I parked and looked across the lot. I saw what you see above. Now this is a light picture, a picture about light. The subject isn’t particularly attractive, but the light makes it so.

Wouldn’t you agree?

Shadows and silhouettes is what we learned in college. Look for them. They can save a bad assignment. In order to have them you must have light. I also think you have to have bold, bright light.

So, I saw the scene. What then?

I kept reminding myself, expose for the highlight, expose for the highlight.

Apparently, I got that right. There is just a hint of color in those giant highlights. And, the darks go really dark.

Of course, there is a little post production to help shape the details, but that’s about it.

Questions? I’ll be happy to talk.

Stay safe. Stay mighty. Wear your mask. Look after each other. Chase the light.


Inversion.

Reflections.

An image found within a photograph. That’s what you are looking at. An accidental picture. I didn’t see it. The dog didn’t see it. I made another reflection picture. I stooped down to do that. When I stood up I saw this one. Really, part of this one. I had to reposition myself so that you wouldn’t see me.

That’s about it.

While I was ranting yesterday, I said something that needs more explanation. I first read about it in late March or April. It’s called the BS Theory. Just about everything we do is governed by some kind of procedure or company imposed rule that makes no sense.

Here’s an example.

I take Tramadol for my hip and back pain issues. It is essential in managing my body’s ills. About a year ago, it wound up on a restricted list. It was the federal government’s way of helping to solve the opiod crisis. It’s heavy handed. None of the medical professionals who treat me like it. The doctor didn’t like it. The insurance company didn’t like it. Nor, did the pharmacy. It was just more red tape.

Part of the process is a urine test, than a doctor’s visit, followed by my signing a form proclaiming that I would use it correctly and that I wouldn’t sell the pills.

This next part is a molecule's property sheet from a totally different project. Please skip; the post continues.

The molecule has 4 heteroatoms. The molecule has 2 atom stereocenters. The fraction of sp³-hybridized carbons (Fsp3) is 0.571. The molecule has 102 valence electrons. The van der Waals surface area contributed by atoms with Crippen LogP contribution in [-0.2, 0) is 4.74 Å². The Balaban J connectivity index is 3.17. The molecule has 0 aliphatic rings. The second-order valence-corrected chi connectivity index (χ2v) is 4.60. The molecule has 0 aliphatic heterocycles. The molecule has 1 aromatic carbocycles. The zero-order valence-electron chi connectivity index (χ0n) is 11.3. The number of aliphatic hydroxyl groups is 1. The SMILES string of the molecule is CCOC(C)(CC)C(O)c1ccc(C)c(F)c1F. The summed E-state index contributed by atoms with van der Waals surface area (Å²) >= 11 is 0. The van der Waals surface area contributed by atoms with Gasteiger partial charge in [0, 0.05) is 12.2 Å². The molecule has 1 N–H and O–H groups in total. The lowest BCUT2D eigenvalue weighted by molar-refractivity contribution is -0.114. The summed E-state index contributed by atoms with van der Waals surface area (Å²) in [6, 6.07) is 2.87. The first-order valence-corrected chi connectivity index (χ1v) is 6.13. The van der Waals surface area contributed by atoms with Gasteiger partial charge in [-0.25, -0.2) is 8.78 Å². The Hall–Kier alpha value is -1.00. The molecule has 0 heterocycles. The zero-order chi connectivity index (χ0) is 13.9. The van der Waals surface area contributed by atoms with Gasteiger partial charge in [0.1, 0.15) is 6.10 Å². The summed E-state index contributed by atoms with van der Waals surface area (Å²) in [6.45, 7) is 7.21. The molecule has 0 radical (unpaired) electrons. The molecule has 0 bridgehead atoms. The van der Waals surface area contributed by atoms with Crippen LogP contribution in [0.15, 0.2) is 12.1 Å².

This whole thing actually took bits of three days.

Along comes the coronavirus and that goes out the window. I still took the urine test, but everything else was done by teleconference. Even the prescription that I was supposed to pick up in person was faxed to the pharmacy.

See what I mean?

BS procedures.

Admittedly, I’m pure as the driven snow. That may count for something. If it does, why go through all the rest of it?

Think about procedures that you have to follow. They don’t make sense. Even the telephone agent who you may have to talk to doesn’t understand them, but insists that you follow them.

And, so it goes.

Stay safe. Keep might. Enjoy every sandwich.


Upside down world.

The rain stopped earlier then predicted.

It didn’t matter. Water was flowing from America’s eyes. It started with a brief tweet referencing TMZ that said Kobe Bryant died in a helicopter crash. At first, there were disbelievers. Not me. I’m not a fan of TMZ-style journalism, but when this kind of horrible news breaks they are first and they are right. It only got worse. We know that five people died, including his 13 year old daughter, Gianna. We think there are four more dead and the pilot.

The entire world reacted. Athletes from every sport tweeted both their condolences and their admiration for the man. At the NFL All Star game, which is sort of a meaningless joke, many football players were upset. When the stadium announcer asked for a moment of silence the fans did that and then started chanting Kobe, Kobe, Kobe.

I could go on and tell you about his basketball career, but you can read or listen to that anywhere. I could tell you about his failings, but you can read that just about anywhere. To me that means he was a man. A normal man who succeeded and sometimes failed.

He was also just a basketball dad taking his daughter, her friend and her friend’s mom to a game. Like any of us. I know. Most of us don’t do it in a helicopter.

I followed his career pretty closely. I’m not a basketball fan, but I grew up near Los Angeles. I followed the Lakers in good times and in bad. I watched Kobe grow from your typical punkish teenager into a man. A good man. And, I am sad, Very, very sad.

My thoughts are with his wife and three remaining children. His youngest is six months old. I have no idea what it’s like to grieve, recover and work your way through that horrible emptiness.  My prayers — our prayers — are with them.

My thoughts are also with the musicians who are attending the Grammy Awards tonight. The Grammys are held in Staples Center, the house that Kobe built. This should be a night of joy and happiness. Instead, it is muted with most musicians saying something about him. The sadness won’t stop.

There’s nothing more for me to say.

Well, one more thing. I know a thing or two about helicopters. Witnesses say it landed upside down on its rotors. They said it seemed like the pilot was looking for a place to land. That’s not human error. That’s catastrophic failure. We’ll see.